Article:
State sued over dead horse linked to Bruce Hwy fatal
A MOTHER convicted of drug driving in a crash that killed her son has filed a $1.5 million negligence lawsuit against the State of Queensland.
Melissa Ann Crowley had been driving from Cairns to Townsville on September 30, 2015 when her car hit a dead brumby on the Bruce Hwy about 4.45am and then ran into a tree.
Her 15-year-old son Bryon Crowley, who had removed his seatbelt to lie down, was killed and she received extensive injuries that resulted in a lengthy hospital stay and left her wheelchair bound for about three months.
In paperwork filed in the Cairns Supreme Court Ms Crowley claims the State of Queensland breached its duty of care including the "risk that a feral horse would enter onto the roadway, be struck and killed and remain on the Bruce Hwy and thereby pose a hazard".
At the time of the highway crash she had been high on a cocktail of drugs including methylamphetamines and amphetamines. She received three months jail with immediate parole release after pleaded guilty to multiple charges.
Earlier on the morning of the crash the driver of a prime mover had struck and killed the brumby, which was part of a herd residing in Clemant State Forest just north of Townsville.
This was nearby where motorcyclist Bernard Davis had died after colliding with feral horse on the road in July that same year.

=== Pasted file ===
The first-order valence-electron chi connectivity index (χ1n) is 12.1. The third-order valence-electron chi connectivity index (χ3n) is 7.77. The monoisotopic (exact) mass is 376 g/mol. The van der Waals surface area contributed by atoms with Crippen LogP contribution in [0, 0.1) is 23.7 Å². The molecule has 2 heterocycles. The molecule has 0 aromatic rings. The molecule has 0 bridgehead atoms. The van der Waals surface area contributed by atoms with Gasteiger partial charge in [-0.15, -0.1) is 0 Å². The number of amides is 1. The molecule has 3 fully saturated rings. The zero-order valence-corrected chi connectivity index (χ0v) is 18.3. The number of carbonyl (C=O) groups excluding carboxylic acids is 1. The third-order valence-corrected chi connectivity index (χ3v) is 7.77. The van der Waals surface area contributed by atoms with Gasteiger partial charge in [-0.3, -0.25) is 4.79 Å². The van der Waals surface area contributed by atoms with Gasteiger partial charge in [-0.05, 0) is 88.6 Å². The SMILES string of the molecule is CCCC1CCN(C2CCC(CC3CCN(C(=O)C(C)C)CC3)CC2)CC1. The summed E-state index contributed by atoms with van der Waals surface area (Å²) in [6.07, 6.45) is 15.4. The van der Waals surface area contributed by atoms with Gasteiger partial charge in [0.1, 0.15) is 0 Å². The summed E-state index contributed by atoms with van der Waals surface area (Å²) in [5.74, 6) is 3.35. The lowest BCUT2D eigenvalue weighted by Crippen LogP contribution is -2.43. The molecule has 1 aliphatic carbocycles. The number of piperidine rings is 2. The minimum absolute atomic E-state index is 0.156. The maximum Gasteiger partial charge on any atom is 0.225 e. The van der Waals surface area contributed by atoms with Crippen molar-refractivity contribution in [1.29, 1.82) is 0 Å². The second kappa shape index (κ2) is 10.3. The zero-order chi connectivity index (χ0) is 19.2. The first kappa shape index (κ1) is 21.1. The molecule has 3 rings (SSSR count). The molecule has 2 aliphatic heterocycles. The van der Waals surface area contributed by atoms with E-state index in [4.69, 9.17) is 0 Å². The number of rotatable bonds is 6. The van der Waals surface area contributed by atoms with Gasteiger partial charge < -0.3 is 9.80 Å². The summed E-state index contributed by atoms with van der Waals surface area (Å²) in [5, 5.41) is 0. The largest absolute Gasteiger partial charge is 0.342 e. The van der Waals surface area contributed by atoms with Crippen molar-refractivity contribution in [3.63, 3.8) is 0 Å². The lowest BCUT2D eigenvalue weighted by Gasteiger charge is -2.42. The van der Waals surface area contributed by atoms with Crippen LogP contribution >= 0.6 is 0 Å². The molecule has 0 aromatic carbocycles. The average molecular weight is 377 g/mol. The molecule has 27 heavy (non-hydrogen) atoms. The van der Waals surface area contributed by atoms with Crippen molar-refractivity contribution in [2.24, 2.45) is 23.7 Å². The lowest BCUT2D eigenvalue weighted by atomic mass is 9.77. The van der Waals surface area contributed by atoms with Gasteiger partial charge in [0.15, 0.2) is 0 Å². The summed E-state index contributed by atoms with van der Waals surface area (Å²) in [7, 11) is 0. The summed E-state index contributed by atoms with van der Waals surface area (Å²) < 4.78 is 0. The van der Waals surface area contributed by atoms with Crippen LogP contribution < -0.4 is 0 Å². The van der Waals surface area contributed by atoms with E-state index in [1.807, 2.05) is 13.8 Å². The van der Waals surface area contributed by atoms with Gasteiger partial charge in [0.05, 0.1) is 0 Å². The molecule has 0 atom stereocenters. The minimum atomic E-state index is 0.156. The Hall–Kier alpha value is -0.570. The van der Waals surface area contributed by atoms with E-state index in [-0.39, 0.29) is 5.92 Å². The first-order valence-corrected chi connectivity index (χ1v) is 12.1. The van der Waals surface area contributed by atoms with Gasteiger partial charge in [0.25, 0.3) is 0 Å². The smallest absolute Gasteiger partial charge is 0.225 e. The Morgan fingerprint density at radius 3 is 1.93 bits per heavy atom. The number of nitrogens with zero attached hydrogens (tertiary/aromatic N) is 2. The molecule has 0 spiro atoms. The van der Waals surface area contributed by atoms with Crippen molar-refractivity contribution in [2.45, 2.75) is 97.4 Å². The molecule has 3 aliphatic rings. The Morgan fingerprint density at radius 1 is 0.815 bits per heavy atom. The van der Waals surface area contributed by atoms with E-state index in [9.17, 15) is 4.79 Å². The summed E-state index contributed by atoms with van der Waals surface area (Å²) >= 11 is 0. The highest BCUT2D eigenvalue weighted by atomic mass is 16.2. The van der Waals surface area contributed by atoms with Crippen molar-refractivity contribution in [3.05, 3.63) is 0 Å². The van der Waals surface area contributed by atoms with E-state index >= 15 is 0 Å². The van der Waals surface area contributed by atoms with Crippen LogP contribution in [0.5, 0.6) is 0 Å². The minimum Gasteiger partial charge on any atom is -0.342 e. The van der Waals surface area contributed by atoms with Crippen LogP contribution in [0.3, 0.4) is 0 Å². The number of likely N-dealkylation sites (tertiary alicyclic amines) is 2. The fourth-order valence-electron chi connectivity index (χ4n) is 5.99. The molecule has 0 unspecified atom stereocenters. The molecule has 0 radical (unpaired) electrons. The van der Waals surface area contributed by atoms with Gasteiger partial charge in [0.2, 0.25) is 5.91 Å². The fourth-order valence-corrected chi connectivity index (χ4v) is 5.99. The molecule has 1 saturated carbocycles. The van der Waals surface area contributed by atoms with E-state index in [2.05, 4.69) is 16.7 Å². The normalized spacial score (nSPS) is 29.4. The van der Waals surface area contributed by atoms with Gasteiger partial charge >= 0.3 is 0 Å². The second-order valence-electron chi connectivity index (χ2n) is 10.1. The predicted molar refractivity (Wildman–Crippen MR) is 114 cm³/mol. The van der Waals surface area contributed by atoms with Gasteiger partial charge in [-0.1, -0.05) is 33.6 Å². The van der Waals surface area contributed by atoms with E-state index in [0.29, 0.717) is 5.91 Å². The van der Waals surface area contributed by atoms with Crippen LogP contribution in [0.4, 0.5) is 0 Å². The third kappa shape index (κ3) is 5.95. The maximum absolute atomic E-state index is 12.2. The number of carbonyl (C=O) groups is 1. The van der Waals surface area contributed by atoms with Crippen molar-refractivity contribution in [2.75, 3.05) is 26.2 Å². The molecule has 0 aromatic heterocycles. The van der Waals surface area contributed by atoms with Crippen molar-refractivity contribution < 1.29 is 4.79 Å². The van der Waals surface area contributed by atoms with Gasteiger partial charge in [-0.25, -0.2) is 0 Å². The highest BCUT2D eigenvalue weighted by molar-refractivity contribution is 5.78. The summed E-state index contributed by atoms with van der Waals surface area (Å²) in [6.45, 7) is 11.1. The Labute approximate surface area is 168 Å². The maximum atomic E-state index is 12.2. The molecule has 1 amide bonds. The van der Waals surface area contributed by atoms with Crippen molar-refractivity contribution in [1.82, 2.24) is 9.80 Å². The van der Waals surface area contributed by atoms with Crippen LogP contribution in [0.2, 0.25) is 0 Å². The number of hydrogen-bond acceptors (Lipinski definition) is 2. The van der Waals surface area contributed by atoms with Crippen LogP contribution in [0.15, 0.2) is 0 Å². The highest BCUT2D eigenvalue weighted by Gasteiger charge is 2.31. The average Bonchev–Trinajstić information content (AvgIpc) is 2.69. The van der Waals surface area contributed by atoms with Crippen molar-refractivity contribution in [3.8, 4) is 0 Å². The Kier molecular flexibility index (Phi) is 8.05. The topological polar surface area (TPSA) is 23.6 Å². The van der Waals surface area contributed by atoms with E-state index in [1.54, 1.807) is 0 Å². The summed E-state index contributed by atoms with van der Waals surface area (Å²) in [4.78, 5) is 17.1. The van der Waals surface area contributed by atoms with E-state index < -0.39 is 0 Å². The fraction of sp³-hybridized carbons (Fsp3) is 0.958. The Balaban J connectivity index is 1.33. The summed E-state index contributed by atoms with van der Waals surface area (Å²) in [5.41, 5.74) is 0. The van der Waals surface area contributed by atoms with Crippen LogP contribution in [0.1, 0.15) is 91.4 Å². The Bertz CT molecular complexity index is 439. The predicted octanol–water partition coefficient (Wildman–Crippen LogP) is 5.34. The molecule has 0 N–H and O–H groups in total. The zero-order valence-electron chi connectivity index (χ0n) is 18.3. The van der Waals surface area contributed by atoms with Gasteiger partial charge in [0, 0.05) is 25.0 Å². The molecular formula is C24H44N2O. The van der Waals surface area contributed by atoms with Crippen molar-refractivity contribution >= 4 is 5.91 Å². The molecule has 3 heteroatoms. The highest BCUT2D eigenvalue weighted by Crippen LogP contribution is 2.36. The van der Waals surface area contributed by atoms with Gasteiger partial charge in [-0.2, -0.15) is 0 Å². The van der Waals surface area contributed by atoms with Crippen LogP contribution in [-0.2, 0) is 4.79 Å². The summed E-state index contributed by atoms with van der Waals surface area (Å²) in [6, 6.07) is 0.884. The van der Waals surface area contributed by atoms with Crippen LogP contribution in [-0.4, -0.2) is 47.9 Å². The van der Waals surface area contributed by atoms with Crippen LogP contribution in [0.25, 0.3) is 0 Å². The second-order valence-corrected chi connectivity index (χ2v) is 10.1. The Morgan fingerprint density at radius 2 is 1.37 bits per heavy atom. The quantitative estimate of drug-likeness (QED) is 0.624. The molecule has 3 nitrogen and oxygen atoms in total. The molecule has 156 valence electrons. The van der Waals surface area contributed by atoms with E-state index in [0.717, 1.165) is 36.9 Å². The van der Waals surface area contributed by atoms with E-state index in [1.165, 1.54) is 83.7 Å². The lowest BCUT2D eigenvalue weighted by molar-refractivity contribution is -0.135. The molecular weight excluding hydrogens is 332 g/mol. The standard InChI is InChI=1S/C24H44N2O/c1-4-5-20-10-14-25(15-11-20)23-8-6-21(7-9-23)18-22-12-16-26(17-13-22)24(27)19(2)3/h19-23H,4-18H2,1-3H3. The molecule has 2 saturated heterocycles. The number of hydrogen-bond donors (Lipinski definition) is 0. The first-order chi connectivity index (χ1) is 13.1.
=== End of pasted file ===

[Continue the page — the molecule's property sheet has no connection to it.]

According to court documents local rangers had told Queensland Parks and Wildlife Service in 2006 that feral horses in the Clement State Forest were a risk to the public on nearby sections of the Bruce Hwy.
Ms Crowley's injuries included a severe head injury, a prolonged post-accident coma, multiple fractures over her body and a psychiatric injury as a result of her injuries and the death of her son.
She alleges the State of Queensland's negligence included failing to cull the feral horse population to reduce the risk, failing erect and maintain fences in the area, failing to erect warning signs that there were feral horses in the area and failing to erect electronic road signs warning drivers there was a dead horse on the road.
Ms Crowley is seeking $1.5 million in damages plus interest and costs for personal injuries as a result of the State of Queensland's alleged negligence.